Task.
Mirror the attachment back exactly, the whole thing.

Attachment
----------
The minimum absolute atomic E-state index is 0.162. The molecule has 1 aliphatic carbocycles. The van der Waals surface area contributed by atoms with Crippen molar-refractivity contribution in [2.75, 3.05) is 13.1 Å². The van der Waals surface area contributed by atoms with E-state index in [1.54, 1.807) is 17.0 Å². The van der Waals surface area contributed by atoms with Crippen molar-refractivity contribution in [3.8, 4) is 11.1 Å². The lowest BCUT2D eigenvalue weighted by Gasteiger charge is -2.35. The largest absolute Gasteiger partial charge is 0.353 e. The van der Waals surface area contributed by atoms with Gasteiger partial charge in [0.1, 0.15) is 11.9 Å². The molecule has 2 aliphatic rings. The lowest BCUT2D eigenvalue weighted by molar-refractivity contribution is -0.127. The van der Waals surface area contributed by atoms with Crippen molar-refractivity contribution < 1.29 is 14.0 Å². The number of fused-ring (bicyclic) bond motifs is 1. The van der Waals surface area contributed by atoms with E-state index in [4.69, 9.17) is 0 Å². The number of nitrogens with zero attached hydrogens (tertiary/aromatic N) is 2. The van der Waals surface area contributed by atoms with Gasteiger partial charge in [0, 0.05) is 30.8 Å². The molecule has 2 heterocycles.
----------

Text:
The minimum absolute atomic E-state index is 0.162. The molecule has 1 aliphatic carbocycles. The van der Waals surface area contributed by atoms with Crippen molar-refractivity contribution in [2.75, 3.05) is 13.1 Å². The van der Waals surface area contributed by atoms with E-state index in [1.54, 1.807) is 17.0 Å². The van der Waals surface area contributed by atoms with Crippen molar-refractivity contribution in [3.8, 4) is 11.1 Å². The lowest BCUT2D eigenvalue weighted by Gasteiger charge is -2.35. The largest absolute Gasteiger partial charge is 0.353 e. The van der Waals surface area contributed by atoms with Gasteiger partial charge in [0.1, 0.15) is 11.9 Å². The molecule has 2 aliphatic rings. The lowest BCUT2D eigenvalue weighted by molar-refractivity contribution is -0.127. The van der Waals surface area contributed by atoms with Crippen molar-refractivity contribution < 1.29 is 14.0 Å². The number of fused-ring (bicyclic) bond motifs is 1. The van der Waals surface area contributed by atoms with E-state index in [4.69, 9.17) is 0 Å². The number of nitrogens with zero attached hydrogens (tertiary/aromatic N) is 2. The van der Waals surface area contributed by atoms with Gasteiger partial charge in [0, 0.05) is 30.8 Å². The molecule has 2 heterocycles.